Novel Percutaneous Technique May Allow for TMVR in Patients at High Risk for LVOT Obstruction
Based on a surgical method of splitting the anterior mitral valve leaflet, LAMPOON shows promise for patients with no other options.
Intentionally tearing the anterior mitral valve leaflet may prevent one of the most serious and life-threatening complications of transcatheter mitral valve replacement (TMVR)—left ventricular outflow tract (LVOT) obstruction—and enable operators to safely perform the procedure among patients with no other options, according to first-in-human research.
Because surgery is out of the question for some patients with severe mitral valve disease, interventionalists have been trying to adapt other currently available percutaneous treatments for off-label use in this population. But progress has been slow. Preemptive alcohol septal ablation has been used in patients at particularly high risk of LVOT obstruction, but this comes with its own risks and forces up to a 6-week delay of TMVR. Surgical resection of the anterior mitral valve leaflet combined with TMVR is another, albeit risky, avenue.
Researchers led by Vasilis Babaliaros, MD (Emory University Hospital, Atlanta, GA), have developed a novel percutaneous method aimed at preventing LVOT obstruction in TMVR-eligible patients. Called LAMPOON, the technique resembles a surgical maneuver to lacerate the leaflet with chordal sparing so that when the transcatheter heart valve is placed, blood continues to flow unobstructed.
In the April 24, 2017, issue of JACC: Cardiovascular Interventions, Babaliaros and colleagues report their initial experience with the technique in five patients who were previously deemed ineligible for surgery and TMVR at two US institutions. Using general anesthesia and intraprocedural transesophageal echocardiography, operators successfully performed the LAMPOON technique in all patients, immediately followed by TMVR with Sapien 3 devices (Edwards Lifesciences).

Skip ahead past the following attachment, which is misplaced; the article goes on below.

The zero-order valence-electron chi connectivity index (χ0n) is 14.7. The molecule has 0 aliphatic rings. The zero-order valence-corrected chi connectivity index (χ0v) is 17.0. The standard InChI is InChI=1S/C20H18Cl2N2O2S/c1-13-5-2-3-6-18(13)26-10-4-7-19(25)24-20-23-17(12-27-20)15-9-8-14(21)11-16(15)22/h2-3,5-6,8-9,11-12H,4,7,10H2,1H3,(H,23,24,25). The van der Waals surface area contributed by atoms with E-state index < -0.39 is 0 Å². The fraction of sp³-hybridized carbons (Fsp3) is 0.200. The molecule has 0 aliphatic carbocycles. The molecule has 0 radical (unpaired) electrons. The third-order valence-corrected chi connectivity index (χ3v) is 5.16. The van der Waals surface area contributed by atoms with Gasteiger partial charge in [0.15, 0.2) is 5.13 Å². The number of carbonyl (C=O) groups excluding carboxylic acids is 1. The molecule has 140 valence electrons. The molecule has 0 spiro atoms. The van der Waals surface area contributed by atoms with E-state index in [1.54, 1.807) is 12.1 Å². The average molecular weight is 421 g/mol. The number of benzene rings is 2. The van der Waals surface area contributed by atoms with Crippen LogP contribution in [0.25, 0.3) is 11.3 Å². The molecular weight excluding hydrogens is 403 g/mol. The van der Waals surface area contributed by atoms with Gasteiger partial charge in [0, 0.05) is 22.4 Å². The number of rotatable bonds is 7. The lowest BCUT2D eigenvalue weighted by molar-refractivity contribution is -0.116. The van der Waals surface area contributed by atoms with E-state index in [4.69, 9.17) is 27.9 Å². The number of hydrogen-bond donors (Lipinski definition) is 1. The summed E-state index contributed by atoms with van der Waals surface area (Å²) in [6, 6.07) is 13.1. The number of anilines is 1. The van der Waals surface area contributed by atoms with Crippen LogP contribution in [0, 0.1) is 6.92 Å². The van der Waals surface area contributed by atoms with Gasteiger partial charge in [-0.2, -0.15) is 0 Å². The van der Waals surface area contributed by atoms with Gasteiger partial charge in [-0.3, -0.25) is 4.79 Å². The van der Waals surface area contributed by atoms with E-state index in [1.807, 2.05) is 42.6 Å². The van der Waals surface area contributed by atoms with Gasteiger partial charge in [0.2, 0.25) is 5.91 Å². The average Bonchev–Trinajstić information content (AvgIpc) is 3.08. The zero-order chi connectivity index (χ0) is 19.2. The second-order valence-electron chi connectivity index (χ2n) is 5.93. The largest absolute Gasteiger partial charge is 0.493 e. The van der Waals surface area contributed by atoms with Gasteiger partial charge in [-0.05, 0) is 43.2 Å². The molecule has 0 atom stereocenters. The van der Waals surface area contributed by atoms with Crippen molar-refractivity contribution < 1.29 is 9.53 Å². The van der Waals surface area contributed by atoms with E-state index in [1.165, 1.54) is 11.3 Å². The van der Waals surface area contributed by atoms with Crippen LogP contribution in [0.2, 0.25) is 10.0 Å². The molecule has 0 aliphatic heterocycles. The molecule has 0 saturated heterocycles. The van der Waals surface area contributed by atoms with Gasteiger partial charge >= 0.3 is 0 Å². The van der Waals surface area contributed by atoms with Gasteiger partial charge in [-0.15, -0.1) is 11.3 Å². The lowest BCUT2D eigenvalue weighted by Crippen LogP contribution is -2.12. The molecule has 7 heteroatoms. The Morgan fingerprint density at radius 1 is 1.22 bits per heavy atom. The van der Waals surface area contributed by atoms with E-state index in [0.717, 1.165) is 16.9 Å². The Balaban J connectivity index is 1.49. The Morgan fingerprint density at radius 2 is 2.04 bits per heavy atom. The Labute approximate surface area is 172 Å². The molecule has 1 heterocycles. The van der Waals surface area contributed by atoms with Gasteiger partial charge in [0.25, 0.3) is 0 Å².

“Remarkably,” the authors report, “no patient exhibited a change in heart rate or blood pressure in the short time interval between LAMPOON mitral laceration and TMVR.”
Afterward, all five patients were observed to have blood flow across the transcatheter heart valve struts from the left ventricular inflow into the LVOT. One patient died 23 days later as a result of intractable right heart failure that did not improve after TMVR, but the other four survived past 1 month. The researchers did not observe any procedural strokes, clinically significant paravalvular leaks, or major bleeding or vascular complications.
“The LAMPOON technique is important because 9% to 22% of patients selected to undergo TMVR in annuloplasty rings or native [mitral annular calcification] experience critical LVOT obstruction,” Babaliaros and colleagues write. “At present, at least one-third of patients seem to be excluded from TMVR out of predicted risk of LVOT obstruction caused by the displaced [anterior mitral valve leaflet]. LAMPOON may allow TMVR in most, or perhaps all, such excluded patients when using commercially available (uncovered) aortic [transcatheter heart valve] devices off-label.”
Additionally, “long or redundant native mitral leaflets,” as were seen in three of five patients in this study, have been known to affect the function of a transcatheter valve, they say. LAMPOON “may prevent this . . . dysfunction by displacing the split mitral leaflet.”
Babaliaros and colleagues are planning a phase II study of the LAMPOON strategy in an estimated 60 patients, but they say this technique should also “inform development of future dedicated TMVR devices.”
- Babaliaros VC, Greenbaum, AB, Khan JM, et al. Intentional percutaneous laceration of the anterior mitral leaflet to prevent outflow obstruction during transcatheter mitral valve replacement: first-in-human experience. J Am Coll Cardiol Intv. 2017;10:798–809.
- Babaliaros reports serving as a consultant for Edwards Lifesciences and Abbott Vascular. His employer has research contracts from Edwards Lifesciences, Abbott Vascular, Medtronic, St. Jude Medical, and Boston Scientific.